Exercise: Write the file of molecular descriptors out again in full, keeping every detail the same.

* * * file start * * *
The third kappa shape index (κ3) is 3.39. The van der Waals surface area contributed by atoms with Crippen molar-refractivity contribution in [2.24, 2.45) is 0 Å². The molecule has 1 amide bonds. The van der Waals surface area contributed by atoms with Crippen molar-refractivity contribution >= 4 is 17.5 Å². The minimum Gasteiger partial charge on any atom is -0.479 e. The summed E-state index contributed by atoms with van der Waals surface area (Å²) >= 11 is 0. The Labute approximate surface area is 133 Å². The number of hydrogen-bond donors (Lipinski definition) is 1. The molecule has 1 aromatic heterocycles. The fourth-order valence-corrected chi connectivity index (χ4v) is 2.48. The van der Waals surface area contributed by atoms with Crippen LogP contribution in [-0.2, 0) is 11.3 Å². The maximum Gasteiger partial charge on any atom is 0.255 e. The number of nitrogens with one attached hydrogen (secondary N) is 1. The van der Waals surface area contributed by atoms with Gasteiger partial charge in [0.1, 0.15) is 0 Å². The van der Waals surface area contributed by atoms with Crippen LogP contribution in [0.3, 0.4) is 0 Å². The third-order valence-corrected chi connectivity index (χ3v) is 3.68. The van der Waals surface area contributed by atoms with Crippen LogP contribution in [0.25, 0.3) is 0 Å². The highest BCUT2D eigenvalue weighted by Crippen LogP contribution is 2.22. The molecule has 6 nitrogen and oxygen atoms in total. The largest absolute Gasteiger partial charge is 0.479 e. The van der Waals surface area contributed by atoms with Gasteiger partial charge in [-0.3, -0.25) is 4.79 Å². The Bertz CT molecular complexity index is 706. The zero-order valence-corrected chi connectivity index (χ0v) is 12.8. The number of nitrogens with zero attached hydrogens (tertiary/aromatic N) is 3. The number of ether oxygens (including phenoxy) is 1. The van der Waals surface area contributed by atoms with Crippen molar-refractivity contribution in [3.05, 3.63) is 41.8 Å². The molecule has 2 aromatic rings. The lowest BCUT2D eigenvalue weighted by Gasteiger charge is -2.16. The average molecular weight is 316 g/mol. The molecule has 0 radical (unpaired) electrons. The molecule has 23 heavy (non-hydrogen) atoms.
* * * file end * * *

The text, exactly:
The third kappa shape index (κ3) is 3.39. The van der Waals surface area contributed by atoms with Crippen molar-refractivity contribution in [2.24, 2.45) is 0 Å². The molecule has 1 amide bonds. The van der Waals surface area contributed by atoms with Crippen molar-refractivity contribution >= 4 is 17.5 Å². The minimum Gasteiger partial charge on any atom is -0.479 e. The summed E-state index contributed by atoms with van der Waals surface area (Å²) >= 11 is 0. The Labute approximate surface area is 133 Å². The number of hydrogen-bond donors (Lipinski definition) is 1. The molecule has 1 aromatic heterocycles. The fourth-order valence-corrected chi connectivity index (χ4v) is 2.48. The van der Waals surface area contributed by atoms with Crippen LogP contribution in [-0.2, 0) is 11.3 Å². The maximum Gasteiger partial charge on any atom is 0.255 e. The number of nitrogens with one attached hydrogen (secondary N) is 1. The van der Waals surface area contributed by atoms with Gasteiger partial charge in [0.1, 0.15) is 0 Å². The van der Waals surface area contributed by atoms with Crippen LogP contribution in [0.3, 0.4) is 0 Å². The third-order valence-corrected chi connectivity index (χ3v) is 3.68. The van der Waals surface area contributed by atoms with Crippen LogP contribution in [0.25, 0.3) is 0 Å². The highest BCUT2D eigenvalue weighted by Crippen LogP contribution is 2.22. The molecule has 6 nitrogen and oxygen atoms in total. The largest absolute Gasteiger partial charge is 0.479 e. The van der Waals surface area contributed by atoms with Gasteiger partial charge in [-0.3, -0.25) is 4.79 Å². The Bertz CT molecular complexity index is 706. The zero-order valence-corrected chi connectivity index (χ0v) is 12.8. The number of nitrogens with zero attached hydrogens (tertiary/aromatic N) is 3. The number of ether oxygens (including phenoxy) is 1. The van der Waals surface area contributed by atoms with Crippen molar-refractivity contribution in [3.05, 3.63) is 41.8 Å². The molecule has 2 aromatic rings. The lowest BCUT2D eigenvalue weighted by Gasteiger charge is -2.16. The average molecular weight is 316 g/mol. The molecule has 0 radical (unpaired) electrons. The molecule has 23 heavy (non-hydrogen) atoms.